What happens if my case takes more time than you thought?
4) If the lawyer gets a percentage of the amount if you win your case (contingent fee):
How much money do you think I may win?
How do you calculate your percentage?
What percentage do most lawyers charge for this type of case?
What happens if my case settles?
5) What can I do to lower my costs?
How will my case work?
You may want to find out how you and your lawyer will handle your case. Here are some questions to ask your lawyer:
1) How do you think we should handle my case?
2) How will you update me about my case?
3) Will someone other than you work on my case?
4) If we lose this case, what does that mean?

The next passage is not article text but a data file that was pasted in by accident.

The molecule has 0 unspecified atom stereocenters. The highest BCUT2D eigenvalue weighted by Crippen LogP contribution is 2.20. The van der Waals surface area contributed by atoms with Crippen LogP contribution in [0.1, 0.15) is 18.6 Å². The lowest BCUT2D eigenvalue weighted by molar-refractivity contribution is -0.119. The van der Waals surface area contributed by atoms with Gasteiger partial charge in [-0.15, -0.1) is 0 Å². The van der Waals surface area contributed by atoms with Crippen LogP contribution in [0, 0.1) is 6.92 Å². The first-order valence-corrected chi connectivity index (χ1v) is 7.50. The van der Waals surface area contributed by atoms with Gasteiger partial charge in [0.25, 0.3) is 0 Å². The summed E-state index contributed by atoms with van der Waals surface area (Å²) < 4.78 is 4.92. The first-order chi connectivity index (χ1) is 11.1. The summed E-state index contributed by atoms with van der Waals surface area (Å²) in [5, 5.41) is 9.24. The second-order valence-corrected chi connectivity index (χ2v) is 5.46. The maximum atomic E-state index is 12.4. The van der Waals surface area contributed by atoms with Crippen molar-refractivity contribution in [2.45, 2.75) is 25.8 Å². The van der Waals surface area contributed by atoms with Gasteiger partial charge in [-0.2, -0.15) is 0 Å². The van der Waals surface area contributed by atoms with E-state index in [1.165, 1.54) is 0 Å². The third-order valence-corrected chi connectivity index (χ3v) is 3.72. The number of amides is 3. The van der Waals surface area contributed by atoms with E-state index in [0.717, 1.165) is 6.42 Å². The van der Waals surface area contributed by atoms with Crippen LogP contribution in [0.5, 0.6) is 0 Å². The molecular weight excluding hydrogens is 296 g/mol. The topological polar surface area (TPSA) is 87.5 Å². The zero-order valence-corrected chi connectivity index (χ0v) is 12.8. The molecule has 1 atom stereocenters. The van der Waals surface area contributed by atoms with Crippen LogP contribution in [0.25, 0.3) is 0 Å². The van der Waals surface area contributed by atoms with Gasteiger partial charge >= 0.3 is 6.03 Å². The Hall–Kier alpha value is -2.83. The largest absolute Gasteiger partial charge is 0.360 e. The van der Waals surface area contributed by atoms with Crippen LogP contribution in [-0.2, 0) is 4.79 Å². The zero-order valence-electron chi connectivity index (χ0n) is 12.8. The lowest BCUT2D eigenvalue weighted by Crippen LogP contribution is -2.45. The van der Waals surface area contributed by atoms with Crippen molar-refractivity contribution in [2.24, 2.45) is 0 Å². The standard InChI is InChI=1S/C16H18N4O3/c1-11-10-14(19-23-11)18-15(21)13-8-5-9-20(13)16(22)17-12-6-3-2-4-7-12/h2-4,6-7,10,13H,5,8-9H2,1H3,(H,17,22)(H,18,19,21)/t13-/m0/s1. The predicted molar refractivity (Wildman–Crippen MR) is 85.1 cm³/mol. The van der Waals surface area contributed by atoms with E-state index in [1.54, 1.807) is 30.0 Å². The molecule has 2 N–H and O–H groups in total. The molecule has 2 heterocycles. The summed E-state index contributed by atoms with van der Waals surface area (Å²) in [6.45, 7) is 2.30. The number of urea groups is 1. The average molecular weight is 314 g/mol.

5) What can I do to help you on my case?
What if I have a problem with my lawyer?
If you are not satisfied with your lawyer, you have a number of choices, depending on the problem. Tell your lawyer if you are unhappy with the way your case is being handled. Maybe the lawyer is not aware of the problem and is able to work out a solution. If not, you are free to change lawyers, but you probably will have to pay for the work that has already been done by the first lawyer.
Who owns the records in my case file and how would I get a copy of that or the file itself?
You own the file. If you fire the lawyer, you generally get the original file.
These websites and many others provide helpful information:
State Bar of Arizona
Arizona Foundation for Legal Services & Education
Maricopa County Bar Association
Pima County Bar Association
Supreme Court of Arizona
Maricopa County Superior Court
Pima County Superior Court
Arizona Attorney General